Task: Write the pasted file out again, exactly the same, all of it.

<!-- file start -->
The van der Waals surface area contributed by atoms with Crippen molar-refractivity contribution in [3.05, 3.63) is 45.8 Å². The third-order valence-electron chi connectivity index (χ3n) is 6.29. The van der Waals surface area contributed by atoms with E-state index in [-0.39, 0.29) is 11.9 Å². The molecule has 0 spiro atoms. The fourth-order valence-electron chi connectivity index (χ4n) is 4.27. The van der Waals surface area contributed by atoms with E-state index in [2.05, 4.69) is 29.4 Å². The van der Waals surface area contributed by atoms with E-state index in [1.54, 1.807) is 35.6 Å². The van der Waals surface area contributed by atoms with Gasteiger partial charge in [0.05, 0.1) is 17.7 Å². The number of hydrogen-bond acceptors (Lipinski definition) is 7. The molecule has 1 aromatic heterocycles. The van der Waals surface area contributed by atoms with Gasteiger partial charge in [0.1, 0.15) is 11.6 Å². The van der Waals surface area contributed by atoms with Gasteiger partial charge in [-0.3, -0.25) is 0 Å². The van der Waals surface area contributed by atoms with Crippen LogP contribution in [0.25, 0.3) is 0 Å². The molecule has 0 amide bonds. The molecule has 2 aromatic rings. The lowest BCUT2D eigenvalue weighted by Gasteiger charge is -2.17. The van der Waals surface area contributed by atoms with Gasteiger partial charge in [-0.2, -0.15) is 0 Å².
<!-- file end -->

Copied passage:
The van der Waals surface area contributed by atoms with Crippen molar-refractivity contribution in [3.05, 3.63) is 45.8 Å². The third-order valence-electron chi connectivity index (χ3n) is 6.29. The van der Waals surface area contributed by atoms with E-state index in [-0.39, 0.29) is 11.9 Å². The molecule has 0 spiro atoms. The fourth-order valence-electron chi connectivity index (χ4n) is 4.27. The van der Waals surface area contributed by atoms with E-state index in [2.05, 4.69) is 29.4 Å². The van der Waals surface area contributed by atoms with E-state index in [1.54, 1.807) is 35.6 Å². The van der Waals surface area contributed by atoms with Gasteiger partial charge in [0.05, 0.1) is 17.7 Å². The number of hydrogen-bond acceptors (Lipinski definition) is 7. The molecule has 1 aromatic heterocycles. The van der Waals surface area contributed by atoms with Gasteiger partial charge in [0.1, 0.15) is 11.6 Å². The van der Waals surface area contributed by atoms with Gasteiger partial charge in [-0.3, -0.25) is 0 Å². The van der Waals surface area contributed by atoms with Crippen LogP contribution in [0.25, 0.3) is 0 Å². The molecule has 0 amide bonds. The molecule has 2 aromatic rings. The lowest BCUT2D eigenvalue weighted by Gasteiger charge is -2.17. The van der Waals surface area contributed by atoms with Gasteiger partial charge in [-0.2, -0.15) is 0 Å².